Earlier this week, fellow RSS service The Old Reader wrote an awesome post on their blog about how RSS is alive and kicking. In fact, they argued, it’s more than just alive: RSS is one of the most undercover and pervasive technologies on the Internet.
It was a great testament to the resilience and durability of RSS, and one that got our whole team thinking. So, I wanted to take the opportunity to share our thoughts on the subject.
The shutdown of Google Reader got the tech community writing about and discussing the state of RSS in the months leading up to its final days. Obviously, it was a topic close to our hearts since as a service, we support the continued relevance of RSS.
As The Old Reader points out, the death of Google Reader didn’t by any means snuff out RSS. Google’s abandonment of the technology hasn’t stopped (and won’t) stop the publishing and reading of RSS feeds. The most powerful appeal is the unprecedented amount of control and privacy that it gives its users – something that’s hard to come by these days.
The article sparked a discussion on Hacker News, with users sharing their own perspectives about what’s happened to RSS over time and why they continue to prefer using RSS to receive their news. We definitely suggest having a look at the entire thread.
Here’s a few interesting points we enjoyed from the conversation:
In some ways, we feel the same about RSS. The flexibility of use and its open nature is something that we admire and respect. Google Reader’s exit from the market might have cut off one of the most user-friendly gateways to RSS, but there’s still certain groups of users who want an RSS reader and a lot of able web products ready to provide that experience.
We also agree that RSS is at an important point of innovation in its history, but you can’t mention this without discussing how content consumption itself is also evolving. As we’ve mentioned before, FlowReader is about finding an easy way to manage the new content landscape we’re navigating right now. RSS is such a personal experience, one that allows users complete control over the content they consume. On the other hand, the role of social media technology in news aggregation can’t be dismissed either.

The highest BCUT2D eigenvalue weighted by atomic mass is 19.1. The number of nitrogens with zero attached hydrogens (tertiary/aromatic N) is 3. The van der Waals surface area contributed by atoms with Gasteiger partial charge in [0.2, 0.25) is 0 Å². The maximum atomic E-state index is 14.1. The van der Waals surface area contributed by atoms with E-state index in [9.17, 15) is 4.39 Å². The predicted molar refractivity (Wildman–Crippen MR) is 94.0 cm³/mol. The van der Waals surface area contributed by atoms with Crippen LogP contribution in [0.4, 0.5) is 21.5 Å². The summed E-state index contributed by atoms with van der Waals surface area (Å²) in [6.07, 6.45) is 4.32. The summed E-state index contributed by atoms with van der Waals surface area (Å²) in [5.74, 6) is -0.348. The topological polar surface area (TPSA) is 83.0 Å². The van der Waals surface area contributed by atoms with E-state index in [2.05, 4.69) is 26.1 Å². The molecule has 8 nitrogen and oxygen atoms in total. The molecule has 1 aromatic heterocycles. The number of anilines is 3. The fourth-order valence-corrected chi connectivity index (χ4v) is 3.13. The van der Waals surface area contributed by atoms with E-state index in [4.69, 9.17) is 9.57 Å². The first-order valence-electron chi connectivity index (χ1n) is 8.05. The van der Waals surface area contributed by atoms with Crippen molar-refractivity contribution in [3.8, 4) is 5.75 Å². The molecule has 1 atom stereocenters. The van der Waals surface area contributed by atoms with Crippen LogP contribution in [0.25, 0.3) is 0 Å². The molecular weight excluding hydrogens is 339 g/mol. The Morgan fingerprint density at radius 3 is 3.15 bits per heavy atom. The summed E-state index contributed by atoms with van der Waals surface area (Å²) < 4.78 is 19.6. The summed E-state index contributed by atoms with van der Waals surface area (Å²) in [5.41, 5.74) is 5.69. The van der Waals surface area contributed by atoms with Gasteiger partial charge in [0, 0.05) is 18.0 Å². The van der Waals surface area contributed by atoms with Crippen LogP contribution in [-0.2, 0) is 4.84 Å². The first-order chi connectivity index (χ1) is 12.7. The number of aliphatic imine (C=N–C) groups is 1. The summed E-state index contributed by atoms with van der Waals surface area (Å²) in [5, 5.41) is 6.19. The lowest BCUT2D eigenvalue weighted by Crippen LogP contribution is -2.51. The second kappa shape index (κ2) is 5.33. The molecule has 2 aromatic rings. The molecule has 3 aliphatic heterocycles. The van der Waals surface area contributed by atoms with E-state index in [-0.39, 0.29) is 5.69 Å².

Our online communities, wherever they might exist, impact our content experience and provide us with a social interaction that an RSS reader is not always able to supply. Sharing is an essential part of content discovery that can neither be ignored or discounted. In our eyes, it’s not about whether one will replace the other – they each serve different purposes for users and it’s our job as a team to figure out how we believe a modern reader can help maximize all the resources available.
It’s not so much about whether RSS is alive, but what does a new reader look like and what can teams do to accommodate both technologies?
Our point is that we see a lot of RSS services trying to answer this question and finding ways to incorporate a social experience (including Google Reader when it existed) or find a way for users to be able to have the advantage of control as well as content discovery through their communities. It’s not just RSS alone – it’s the possibility of what RSS can do in tandem with other technologies that interests us. This is the question that we see a lot of readers working to answer and its the same one that drives our own development.